Another week, another cheese heralded as 'the best in the world'. This time it's a German blue cheese with an Italian-sounding name - Montagnolo Affine - which was named supreme champion at the International Cheese Awards.
If I sound a little jaded, it's because there are now so many awards set up to find the best cheese in the world each year that it's starting to get confusing. Earlier this year an American competition called the World Championship Cheese Contest crowned a mass-produced Gouda as 'world champion', which I was a tad cynical about.
With the ICAs in Nantwich now over, we still await the Global Cheese Awards in Frome in September and then the World Cheese Awards in November in Birmingham. That's four world/global/international cheese competitions each year. What next? The Planet Earth Cheese Awards?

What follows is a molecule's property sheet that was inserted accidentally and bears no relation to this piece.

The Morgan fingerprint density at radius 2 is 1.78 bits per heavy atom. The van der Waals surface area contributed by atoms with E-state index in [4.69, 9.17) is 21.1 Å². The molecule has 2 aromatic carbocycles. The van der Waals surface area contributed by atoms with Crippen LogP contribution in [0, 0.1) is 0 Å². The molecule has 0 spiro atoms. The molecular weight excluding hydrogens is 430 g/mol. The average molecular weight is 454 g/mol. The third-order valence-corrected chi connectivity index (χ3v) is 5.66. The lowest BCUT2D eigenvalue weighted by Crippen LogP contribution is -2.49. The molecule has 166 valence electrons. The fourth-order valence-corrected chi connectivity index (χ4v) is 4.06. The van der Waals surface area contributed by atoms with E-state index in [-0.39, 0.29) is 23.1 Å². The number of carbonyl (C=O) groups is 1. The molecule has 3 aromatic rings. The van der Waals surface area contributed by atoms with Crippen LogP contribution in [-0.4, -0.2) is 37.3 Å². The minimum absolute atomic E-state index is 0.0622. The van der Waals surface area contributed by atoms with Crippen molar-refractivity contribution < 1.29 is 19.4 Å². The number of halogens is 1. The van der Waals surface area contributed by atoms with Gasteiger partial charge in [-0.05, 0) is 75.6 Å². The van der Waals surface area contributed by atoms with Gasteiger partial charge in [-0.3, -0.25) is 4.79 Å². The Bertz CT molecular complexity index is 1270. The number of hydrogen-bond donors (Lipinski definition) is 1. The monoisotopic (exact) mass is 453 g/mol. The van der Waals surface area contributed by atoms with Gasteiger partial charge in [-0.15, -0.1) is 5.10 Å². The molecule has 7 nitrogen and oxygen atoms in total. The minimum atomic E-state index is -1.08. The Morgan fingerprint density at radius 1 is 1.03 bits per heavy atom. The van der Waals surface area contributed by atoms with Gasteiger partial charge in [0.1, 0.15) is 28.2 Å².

To be fair to the organisers, they don't actually claim their winners to be 'best in the world'. They call them 'supreme champion' or 'world champion'. But the inference is pretty clear, which is why the newspapers almost always use those five dreaded words - 'best cheese in the world' - in their headlines.
Perhaps all four events should get together to set up a Champions League style competition, pitting each supreme champion against each other to find the one, undisputed heavyweight champion cheese of the world.
Anyway, rant over. Time for a little info on Montagnolo Affine. It's a soft blue produced from pasteurised cow's milk by a massive German manufacturer called Kaserei Champignon. The company has group turnover of around E500m and employs around 1,000 people across five factories. It says the cheese is aromatic, creamy and has a spicy flavour.
It was named Supreme Champion ahead of of more than 3,927 other cheeses, which were entered in a total of 226 categories. In total there were cheeses from 27 countries.
Until next time...